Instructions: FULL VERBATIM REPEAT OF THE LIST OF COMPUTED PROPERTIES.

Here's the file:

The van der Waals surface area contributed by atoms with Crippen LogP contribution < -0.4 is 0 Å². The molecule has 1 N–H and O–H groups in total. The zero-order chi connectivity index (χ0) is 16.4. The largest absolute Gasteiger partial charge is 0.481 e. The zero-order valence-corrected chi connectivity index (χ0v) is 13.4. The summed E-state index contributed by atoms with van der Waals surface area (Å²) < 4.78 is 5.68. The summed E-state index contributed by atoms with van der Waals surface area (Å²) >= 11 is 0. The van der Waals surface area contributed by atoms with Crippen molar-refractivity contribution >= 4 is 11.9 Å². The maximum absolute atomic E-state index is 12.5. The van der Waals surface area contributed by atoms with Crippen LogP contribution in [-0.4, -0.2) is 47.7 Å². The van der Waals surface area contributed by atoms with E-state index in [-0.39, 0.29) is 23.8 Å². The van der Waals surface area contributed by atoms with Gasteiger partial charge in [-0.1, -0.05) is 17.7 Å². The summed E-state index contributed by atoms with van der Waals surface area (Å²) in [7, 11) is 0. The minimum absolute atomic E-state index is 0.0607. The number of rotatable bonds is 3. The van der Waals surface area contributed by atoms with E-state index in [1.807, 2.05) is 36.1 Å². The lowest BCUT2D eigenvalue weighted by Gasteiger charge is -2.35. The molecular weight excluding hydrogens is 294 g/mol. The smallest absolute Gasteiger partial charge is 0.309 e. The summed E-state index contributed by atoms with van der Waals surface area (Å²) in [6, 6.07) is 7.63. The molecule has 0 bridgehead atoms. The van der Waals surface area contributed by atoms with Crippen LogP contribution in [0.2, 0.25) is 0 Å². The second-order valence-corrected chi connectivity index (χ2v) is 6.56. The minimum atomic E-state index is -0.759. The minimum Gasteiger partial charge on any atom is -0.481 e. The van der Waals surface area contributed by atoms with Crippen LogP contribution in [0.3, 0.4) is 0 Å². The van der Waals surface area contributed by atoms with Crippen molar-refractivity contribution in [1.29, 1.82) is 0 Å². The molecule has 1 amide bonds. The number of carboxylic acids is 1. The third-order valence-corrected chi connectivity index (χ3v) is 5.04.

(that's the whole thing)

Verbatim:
The van der Waals surface area contributed by atoms with Crippen LogP contribution < -0.4 is 0 Å². The molecule has 1 N–H and O–H groups in total. The zero-order chi connectivity index (χ0) is 16.4. The largest absolute Gasteiger partial charge is 0.481 e. The zero-order valence-corrected chi connectivity index (χ0v) is 13.4. The summed E-state index contributed by atoms with van der Waals surface area (Å²) < 4.78 is 5.68. The summed E-state index contributed by atoms with van der Waals surface area (Å²) >= 11 is 0. The van der Waals surface area contributed by atoms with Crippen molar-refractivity contribution >= 4 is 11.9 Å². The maximum absolute atomic E-state index is 12.5. The van der Waals surface area contributed by atoms with Crippen LogP contribution in [-0.4, -0.2) is 47.7 Å². The van der Waals surface area contributed by atoms with E-state index in [-0.39, 0.29) is 23.8 Å². The van der Waals surface area contributed by atoms with Gasteiger partial charge in [-0.1, -0.05) is 17.7 Å². The summed E-state index contributed by atoms with van der Waals surface area (Å²) in [7, 11) is 0. The minimum absolute atomic E-state index is 0.0607. The number of rotatable bonds is 3. The van der Waals surface area contributed by atoms with E-state index in [1.807, 2.05) is 36.1 Å². The lowest BCUT2D eigenvalue weighted by Gasteiger charge is -2.35. The molecular weight excluding hydrogens is 294 g/mol. The smallest absolute Gasteiger partial charge is 0.309 e. The summed E-state index contributed by atoms with van der Waals surface area (Å²) in [6, 6.07) is 7.63. The molecule has 0 bridgehead atoms. The van der Waals surface area contributed by atoms with Crippen LogP contribution in [0.2, 0.25) is 0 Å². The second-order valence-corrected chi connectivity index (χ2v) is 6.56. The minimum atomic E-state index is -0.759. The minimum Gasteiger partial charge on any atom is -0.481 e. The van der Waals surface area contributed by atoms with Crippen LogP contribution in [0.3, 0.4) is 0 Å². The van der Waals surface area contributed by atoms with Crippen molar-refractivity contribution in [1.29, 1.82) is 0 Å². The molecule has 1 amide bonds. The number of carboxylic acids is 1. The third-order valence-corrected chi connectivity index (χ3v) is 5.04.